The move became official at a
conference in Wilmington, Delaware this morning. Joined by
Delaware's Governor, Jack Markell, and Vice President Joe Biden,
Fisker's founder and CEO Henrik Fisker officially announced his
company's plans to purchase a closed GM plant and repurpose it to
produce his company's electric vehicles.
The plant was built
by GM in 1947 and was last used to produce the Pontiac Solstice and
Saturn Sky, both of which ended production last spring. It is
currently owned by Motors Liquidation, the government-organized
bankruptcy holding from GM that is seeking to sell off the
company's remaining stale assets. Fisker will get the plant at
a bargain price of $18M USD, leaving plenty of its loan funding for
the retooling, employment, and distribution costs. The
refurbishing and retooling of the plant is estimated to cost $175M
USD and will take three years to fully complete, though partial
production may start before that.
The plant sits on a spacious
142 acres of land and features over 3.2 million square feet of floor
space. Once retooled, it will be used to build a new,
more-affordable plug-in that Fisker is currently
cooking up, codenamed "Project Nina". Fisker
plans to release this new vehicle by 2012 and reach production levels
of 75,000-100,000 units annually by 2014 which is well above current
Karma production levels. The company says that half the
production will be sold domestically and approximately half of the
production will be exported and sold overseas, under his company's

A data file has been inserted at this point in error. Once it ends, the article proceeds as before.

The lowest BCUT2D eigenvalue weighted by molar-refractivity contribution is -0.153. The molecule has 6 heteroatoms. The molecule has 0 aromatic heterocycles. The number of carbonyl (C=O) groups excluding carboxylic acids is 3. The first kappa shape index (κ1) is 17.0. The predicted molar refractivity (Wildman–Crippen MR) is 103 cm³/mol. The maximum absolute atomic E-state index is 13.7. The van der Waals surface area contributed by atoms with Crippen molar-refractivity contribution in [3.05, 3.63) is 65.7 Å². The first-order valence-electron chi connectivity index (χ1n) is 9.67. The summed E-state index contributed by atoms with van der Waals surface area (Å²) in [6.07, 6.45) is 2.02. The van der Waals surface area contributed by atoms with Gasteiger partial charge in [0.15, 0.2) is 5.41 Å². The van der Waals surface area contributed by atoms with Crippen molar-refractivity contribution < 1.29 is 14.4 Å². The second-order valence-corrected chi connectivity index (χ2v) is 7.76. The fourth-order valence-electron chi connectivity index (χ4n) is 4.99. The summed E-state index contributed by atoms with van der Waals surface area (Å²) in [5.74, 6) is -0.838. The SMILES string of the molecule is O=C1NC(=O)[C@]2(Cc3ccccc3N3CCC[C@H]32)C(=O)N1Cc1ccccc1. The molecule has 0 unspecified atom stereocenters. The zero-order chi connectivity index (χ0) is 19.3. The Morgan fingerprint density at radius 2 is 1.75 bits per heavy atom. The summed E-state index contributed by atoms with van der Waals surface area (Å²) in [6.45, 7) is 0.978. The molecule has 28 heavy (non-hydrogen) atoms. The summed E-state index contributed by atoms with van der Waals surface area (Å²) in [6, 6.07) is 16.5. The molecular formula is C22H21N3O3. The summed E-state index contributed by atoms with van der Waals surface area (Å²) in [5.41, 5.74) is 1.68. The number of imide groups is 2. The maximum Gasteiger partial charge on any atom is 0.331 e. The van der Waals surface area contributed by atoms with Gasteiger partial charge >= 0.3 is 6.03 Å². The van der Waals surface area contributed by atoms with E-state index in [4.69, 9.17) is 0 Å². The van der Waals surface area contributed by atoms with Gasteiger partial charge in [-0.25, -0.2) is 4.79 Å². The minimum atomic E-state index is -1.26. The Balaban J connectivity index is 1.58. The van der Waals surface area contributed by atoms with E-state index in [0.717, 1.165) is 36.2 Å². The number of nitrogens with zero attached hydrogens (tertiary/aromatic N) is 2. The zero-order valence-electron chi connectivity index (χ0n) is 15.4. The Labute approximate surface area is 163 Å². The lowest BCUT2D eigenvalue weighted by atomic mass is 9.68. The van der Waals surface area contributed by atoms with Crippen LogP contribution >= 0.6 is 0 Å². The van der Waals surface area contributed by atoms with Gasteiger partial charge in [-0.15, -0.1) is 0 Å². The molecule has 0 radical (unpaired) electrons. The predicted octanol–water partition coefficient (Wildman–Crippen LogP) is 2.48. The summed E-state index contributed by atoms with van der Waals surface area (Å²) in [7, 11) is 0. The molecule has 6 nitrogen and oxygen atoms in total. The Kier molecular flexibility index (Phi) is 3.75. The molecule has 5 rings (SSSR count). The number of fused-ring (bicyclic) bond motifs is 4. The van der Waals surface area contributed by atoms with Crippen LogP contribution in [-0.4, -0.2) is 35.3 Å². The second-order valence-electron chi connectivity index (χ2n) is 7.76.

current plan. It is targeting a price of under $40,000 for the
vehicle, after federal tax credits, ironically similar to the
speculated price of the 2011
Chevy Volt, produced by GM.
Mr. Fisker praised the plan
for the new plant. He describes, "This is a major step
toward establishing America as a leader of advanced vehicle
technology. Wilmington is perfect for high quality, low volume
production and will soon be the proud builder of world-class,
fuel-efficient Fisker plug-in hybrids."
current overseas production plans have caught some flak, more
criticism may be raised over the plant's use of unionized labor.
The plant will employ 2,000 workers, mostly UAW members. The
decision to keep the plant unionized is a rather atypical choice for
a startup auto firm. The plant will also lead to the employment
of approximately 3,000 supplier jobs in the U.S.
UAW director responsible for the plant, cheered the decision to keep
the plant unionized, stating, "It gives me great pride to give
UAW Local 435 workers the opportunity to partner with Fisker
Automotive to create a greener America by building a plug-in hybrid
car that will compete globally."
quote: I would think the people in Detroit could certainly use the jobs more.